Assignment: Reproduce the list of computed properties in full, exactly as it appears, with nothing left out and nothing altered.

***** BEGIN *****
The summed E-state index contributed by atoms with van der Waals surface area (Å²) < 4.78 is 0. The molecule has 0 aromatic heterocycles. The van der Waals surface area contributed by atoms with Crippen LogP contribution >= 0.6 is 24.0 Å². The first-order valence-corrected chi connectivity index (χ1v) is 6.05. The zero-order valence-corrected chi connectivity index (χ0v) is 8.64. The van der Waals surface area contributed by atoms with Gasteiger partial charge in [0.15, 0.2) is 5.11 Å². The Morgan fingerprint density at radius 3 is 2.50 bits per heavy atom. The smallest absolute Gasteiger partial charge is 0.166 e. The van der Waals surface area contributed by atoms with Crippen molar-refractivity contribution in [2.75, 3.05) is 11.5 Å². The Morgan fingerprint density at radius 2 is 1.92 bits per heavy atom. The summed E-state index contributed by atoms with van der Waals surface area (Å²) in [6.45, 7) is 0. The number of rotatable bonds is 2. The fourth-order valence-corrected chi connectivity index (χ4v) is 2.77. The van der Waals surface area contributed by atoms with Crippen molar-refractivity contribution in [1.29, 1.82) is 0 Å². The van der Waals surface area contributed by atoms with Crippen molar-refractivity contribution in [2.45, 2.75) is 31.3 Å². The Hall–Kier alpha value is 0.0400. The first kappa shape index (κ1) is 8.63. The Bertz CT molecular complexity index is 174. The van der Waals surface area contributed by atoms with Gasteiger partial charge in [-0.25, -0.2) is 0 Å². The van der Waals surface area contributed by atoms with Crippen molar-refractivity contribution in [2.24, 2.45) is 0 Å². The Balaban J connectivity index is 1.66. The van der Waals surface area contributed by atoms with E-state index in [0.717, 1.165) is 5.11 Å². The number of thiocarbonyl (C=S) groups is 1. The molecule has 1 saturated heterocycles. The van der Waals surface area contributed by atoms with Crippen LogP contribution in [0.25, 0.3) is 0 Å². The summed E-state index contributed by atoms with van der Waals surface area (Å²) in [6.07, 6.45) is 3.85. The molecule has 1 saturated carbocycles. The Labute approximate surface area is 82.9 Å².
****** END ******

The summed E-state index contributed by atoms with van der Waals surface area (Å²) < 4.78 is 0. The molecule has 0 aromatic heterocycles. The van der Waals surface area contributed by atoms with Crippen LogP contribution >= 0.6 is 24.0 Å². The first-order valence-corrected chi connectivity index (χ1v) is 6.05. The zero-order valence-corrected chi connectivity index (χ0v) is 8.64. The van der Waals surface area contributed by atoms with Gasteiger partial charge in [0.15, 0.2) is 5.11 Å². The Morgan fingerprint density at radius 3 is 2.50 bits per heavy atom. The smallest absolute Gasteiger partial charge is 0.166 e. The van der Waals surface area contributed by atoms with Crippen molar-refractivity contribution in [2.75, 3.05) is 11.5 Å². The Morgan fingerprint density at radius 2 is 1.92 bits per heavy atom. The summed E-state index contributed by atoms with van der Waals surface area (Å²) in [6.45, 7) is 0. The number of rotatable bonds is 2. The fourth-order valence-corrected chi connectivity index (χ4v) is 2.77. The van der Waals surface area contributed by atoms with Crippen molar-refractivity contribution in [1.29, 1.82) is 0 Å². The van der Waals surface area contributed by atoms with Crippen molar-refractivity contribution in [2.45, 2.75) is 31.3 Å². The Hall–Kier alpha value is 0.0400. The first kappa shape index (κ1) is 8.63. The Bertz CT molecular complexity index is 174. The van der Waals surface area contributed by atoms with Gasteiger partial charge in [-0.25, -0.2) is 0 Å². The van der Waals surface area contributed by atoms with Crippen molar-refractivity contribution in [2.24, 2.45) is 0 Å². The Balaban J connectivity index is 1.66. The van der Waals surface area contributed by atoms with E-state index in [0.717, 1.165) is 5.11 Å². The number of thiocarbonyl (C=S) groups is 1. The molecule has 1 saturated heterocycles. The van der Waals surface area contributed by atoms with Crippen LogP contribution in [0.25, 0.3) is 0 Å². The summed E-state index contributed by atoms with van der Waals surface area (Å²) in [6.07, 6.45) is 3.85. The molecule has 1 saturated carbocycles. The Labute approximate surface area is 82.9 Å².